Monday, July 16, 2012

What's Cooking? Casado Vegetariano

Yesterday I landed back in the States, after an early flight from San Jose, Costa Rica. It's been a whirlwind tour - travelling to twelve different cities and towns, learning about coffee production in the Central Valley, working on my surf skills on the Pacific Coast, and traipsing around a cloud forest up north. While there was loads more to do, it was a pretty good intro to the country. And while I greatly enjoyed all of the outdoors times and even some intellectual stimulation, the food (I guess barring coffee...) was not the highlight of the trip. Yes, bananas and mangos are ubiquitous and do taste significantly better than in the States, but there is a definite inclination toward meat, cheese, and fried food. 

During my two weeks traveling in the country, I subsisted primarily off of fresh tropical fruits - lots of bananas, mangos, some starfruit, pineapple, and lychee - and vegetarian casados. Casado refers to a typical Costa Rican meal consisting of rice, black beans, fried plantains, green salad, tortilla, and perhaps a meat of some sort. This is the country's classic fare and can be found at just about any Soda or diner. It also literally means "married," and is what would be served in a Tico's home. Well, on the last J and I were in Costa Rica, at a hostel in Monte Verde, we decided to go all out and concoct our own vegetarian casado. Left over from our travels were some crumbs of corn tortillas, dried black beans, and some mini bananas that just didn't seem to want to ripen! With an onion, some garlic, an avocado, squash, and a good deal of oil, we concocted a pretty fabulous meal.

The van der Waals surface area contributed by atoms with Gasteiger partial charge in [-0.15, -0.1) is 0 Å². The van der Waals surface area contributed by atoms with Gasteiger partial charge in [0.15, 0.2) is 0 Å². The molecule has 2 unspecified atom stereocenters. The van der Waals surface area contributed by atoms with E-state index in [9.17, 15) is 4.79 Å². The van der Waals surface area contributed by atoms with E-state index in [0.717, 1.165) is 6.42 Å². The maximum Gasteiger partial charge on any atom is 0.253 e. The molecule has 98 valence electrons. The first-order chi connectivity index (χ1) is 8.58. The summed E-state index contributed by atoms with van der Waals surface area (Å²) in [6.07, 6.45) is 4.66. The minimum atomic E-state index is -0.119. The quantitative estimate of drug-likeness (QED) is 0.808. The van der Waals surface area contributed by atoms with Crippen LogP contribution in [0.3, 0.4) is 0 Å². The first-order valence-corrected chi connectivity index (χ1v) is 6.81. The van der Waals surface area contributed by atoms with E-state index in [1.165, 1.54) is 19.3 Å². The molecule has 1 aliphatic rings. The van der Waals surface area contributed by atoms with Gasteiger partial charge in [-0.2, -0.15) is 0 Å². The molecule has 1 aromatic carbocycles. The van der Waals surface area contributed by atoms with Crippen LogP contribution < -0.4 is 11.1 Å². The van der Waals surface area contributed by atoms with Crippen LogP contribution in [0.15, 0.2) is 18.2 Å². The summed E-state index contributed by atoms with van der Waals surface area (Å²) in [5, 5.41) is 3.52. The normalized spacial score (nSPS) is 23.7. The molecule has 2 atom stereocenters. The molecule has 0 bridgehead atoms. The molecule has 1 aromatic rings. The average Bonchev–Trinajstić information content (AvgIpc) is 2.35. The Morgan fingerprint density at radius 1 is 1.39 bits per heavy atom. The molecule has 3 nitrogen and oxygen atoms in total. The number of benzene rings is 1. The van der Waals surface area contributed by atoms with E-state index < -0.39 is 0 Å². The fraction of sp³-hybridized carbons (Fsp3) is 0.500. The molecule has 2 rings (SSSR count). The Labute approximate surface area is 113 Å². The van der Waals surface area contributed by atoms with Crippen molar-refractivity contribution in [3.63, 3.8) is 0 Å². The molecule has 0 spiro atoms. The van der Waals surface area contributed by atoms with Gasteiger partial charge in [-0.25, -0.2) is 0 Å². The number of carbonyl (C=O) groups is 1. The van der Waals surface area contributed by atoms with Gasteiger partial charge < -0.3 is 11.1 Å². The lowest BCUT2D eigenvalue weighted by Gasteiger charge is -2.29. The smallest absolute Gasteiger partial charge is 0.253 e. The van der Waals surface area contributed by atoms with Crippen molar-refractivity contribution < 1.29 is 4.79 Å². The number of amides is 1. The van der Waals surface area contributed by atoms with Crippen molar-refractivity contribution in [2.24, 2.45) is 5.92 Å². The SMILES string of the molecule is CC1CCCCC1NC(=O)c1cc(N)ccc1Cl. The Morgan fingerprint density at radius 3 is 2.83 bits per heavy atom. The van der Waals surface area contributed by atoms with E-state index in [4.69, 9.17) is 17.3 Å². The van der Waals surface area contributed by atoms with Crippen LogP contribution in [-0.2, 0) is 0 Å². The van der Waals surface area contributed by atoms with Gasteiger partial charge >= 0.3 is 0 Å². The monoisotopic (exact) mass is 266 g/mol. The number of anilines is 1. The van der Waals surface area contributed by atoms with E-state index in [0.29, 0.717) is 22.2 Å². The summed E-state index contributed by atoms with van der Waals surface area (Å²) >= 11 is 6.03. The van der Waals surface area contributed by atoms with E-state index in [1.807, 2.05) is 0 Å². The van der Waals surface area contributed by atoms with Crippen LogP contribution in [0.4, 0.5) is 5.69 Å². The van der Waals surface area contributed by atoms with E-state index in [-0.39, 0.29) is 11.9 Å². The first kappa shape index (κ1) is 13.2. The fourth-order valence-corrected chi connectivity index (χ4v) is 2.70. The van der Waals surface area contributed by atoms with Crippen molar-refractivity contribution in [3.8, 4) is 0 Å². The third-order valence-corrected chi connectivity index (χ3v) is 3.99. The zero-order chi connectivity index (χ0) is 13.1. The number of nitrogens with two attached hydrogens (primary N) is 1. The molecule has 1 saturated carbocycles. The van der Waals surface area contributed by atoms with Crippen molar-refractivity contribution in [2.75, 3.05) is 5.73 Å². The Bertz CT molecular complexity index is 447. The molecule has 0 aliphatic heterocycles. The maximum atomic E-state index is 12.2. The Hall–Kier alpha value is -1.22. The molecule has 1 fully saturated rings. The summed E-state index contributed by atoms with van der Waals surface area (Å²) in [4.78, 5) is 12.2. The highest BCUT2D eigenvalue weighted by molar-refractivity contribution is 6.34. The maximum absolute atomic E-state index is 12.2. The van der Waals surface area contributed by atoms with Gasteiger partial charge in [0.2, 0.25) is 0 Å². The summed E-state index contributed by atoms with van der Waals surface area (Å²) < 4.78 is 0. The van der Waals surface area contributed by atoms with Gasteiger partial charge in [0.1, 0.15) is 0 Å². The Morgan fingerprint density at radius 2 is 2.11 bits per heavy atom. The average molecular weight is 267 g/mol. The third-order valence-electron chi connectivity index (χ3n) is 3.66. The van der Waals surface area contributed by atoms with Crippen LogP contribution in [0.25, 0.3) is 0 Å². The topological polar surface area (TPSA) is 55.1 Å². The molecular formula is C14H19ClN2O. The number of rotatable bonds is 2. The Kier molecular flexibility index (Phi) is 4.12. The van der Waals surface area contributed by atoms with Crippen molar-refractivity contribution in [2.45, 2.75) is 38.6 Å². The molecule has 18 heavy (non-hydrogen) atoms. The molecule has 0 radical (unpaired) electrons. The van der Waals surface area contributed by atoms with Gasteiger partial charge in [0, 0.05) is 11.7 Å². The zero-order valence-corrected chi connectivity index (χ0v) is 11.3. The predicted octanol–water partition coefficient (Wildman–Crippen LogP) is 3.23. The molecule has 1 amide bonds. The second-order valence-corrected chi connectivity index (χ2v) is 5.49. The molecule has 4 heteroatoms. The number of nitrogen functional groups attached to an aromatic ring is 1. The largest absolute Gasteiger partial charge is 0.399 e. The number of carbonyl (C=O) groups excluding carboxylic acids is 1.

Frijoles Refritos
3/4 cup black beans, dry, soaked overnight, and cooked until tender (or 1 can)
1 tbs mild flavor oil, like canola
1 onion, diced
3 cloves garlic, minced
Salt to taste
Water to consistency (1 - 1 1/2 cups)

1. Heat oil in a skillet over medium-high heat. Add onions and cook until translucent.
2. Throw in the garlic, beans, and about 1/2 cup water. Bring to a boil and then allow to cook on a simmer.
3. Continue to add water as it boils away or is absorbed. It should take about 30-45 minutes to reach a state where it can easily be mashed. Cook longer for a smoother consistency.

Serve with rice or (homemade!) tortilla chips, fried green banana or plantain, green salad with avocado, and sauteed chayote squash (especially good cooked in a tomato sauce). Pura vida!

Check out more tasty delights at Wellness Weekends. Oh, did I mention that it's my birthday today? :) Don't worry, we'll celebrate a bit later...

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